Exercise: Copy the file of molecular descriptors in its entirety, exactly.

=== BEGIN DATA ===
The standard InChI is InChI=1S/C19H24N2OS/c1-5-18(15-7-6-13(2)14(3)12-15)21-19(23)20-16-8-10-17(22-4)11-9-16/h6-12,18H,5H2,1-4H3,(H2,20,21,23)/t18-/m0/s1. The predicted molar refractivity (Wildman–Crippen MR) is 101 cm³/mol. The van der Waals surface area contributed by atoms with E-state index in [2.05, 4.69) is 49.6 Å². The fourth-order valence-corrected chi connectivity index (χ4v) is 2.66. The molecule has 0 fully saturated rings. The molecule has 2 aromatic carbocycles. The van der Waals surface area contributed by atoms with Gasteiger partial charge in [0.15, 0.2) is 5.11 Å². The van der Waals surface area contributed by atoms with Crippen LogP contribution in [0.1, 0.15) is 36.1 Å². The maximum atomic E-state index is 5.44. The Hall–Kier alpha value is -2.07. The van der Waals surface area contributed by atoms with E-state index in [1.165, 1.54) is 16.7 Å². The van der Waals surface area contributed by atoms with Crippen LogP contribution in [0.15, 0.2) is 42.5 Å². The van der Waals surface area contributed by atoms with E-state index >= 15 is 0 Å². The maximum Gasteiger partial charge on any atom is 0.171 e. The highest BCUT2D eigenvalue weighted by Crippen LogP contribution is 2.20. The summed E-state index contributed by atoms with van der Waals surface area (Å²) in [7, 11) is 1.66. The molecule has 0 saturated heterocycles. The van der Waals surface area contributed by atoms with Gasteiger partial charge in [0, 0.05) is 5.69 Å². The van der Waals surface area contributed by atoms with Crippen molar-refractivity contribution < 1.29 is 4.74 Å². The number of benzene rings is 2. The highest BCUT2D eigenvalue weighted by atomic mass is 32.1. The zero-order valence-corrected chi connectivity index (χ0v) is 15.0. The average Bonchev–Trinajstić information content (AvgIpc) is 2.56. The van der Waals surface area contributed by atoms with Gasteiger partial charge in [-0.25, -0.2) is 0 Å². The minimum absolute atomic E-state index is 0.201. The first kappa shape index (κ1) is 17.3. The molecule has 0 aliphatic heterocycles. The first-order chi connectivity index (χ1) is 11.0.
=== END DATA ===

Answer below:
The standard InChI is InChI=1S/C19H24N2OS/c1-5-18(15-7-6-13(2)14(3)12-15)21-19(23)20-16-8-10-17(22-4)11-9-16/h6-12,18H,5H2,1-4H3,(H2,20,21,23)/t18-/m0/s1. The predicted molar refractivity (Wildman–Crippen MR) is 101 cm³/mol. The van der Waals surface area contributed by atoms with E-state index in [2.05, 4.69) is 49.6 Å². The fourth-order valence-corrected chi connectivity index (χ4v) is 2.66. The molecule has 0 fully saturated rings. The molecule has 2 aromatic carbocycles. The van der Waals surface area contributed by atoms with Gasteiger partial charge in [0.15, 0.2) is 5.11 Å². The van der Waals surface area contributed by atoms with Crippen LogP contribution in [0.1, 0.15) is 36.1 Å². The maximum atomic E-state index is 5.44. The Hall–Kier alpha value is -2.07. The van der Waals surface area contributed by atoms with E-state index in [1.165, 1.54) is 16.7 Å². The van der Waals surface area contributed by atoms with Crippen LogP contribution in [0.15, 0.2) is 42.5 Å². The van der Waals surface area contributed by atoms with E-state index >= 15 is 0 Å². The maximum Gasteiger partial charge on any atom is 0.171 e. The highest BCUT2D eigenvalue weighted by Crippen LogP contribution is 2.20. The summed E-state index contributed by atoms with van der Waals surface area (Å²) in [7, 11) is 1.66. The molecule has 0 saturated heterocycles. The van der Waals surface area contributed by atoms with Gasteiger partial charge in [0, 0.05) is 5.69 Å². The van der Waals surface area contributed by atoms with Crippen molar-refractivity contribution < 1.29 is 4.74 Å². The number of benzene rings is 2. The highest BCUT2D eigenvalue weighted by atomic mass is 32.1. The zero-order valence-corrected chi connectivity index (χ0v) is 15.0. The average Bonchev–Trinajstić information content (AvgIpc) is 2.56. The van der Waals surface area contributed by atoms with Gasteiger partial charge in [-0.25, -0.2) is 0 Å². The minimum absolute atomic E-state index is 0.201. The first kappa shape index (κ1) is 17.3. The molecule has 0 aliphatic heterocycles. The first-order chi connectivity index (χ1) is 11.0.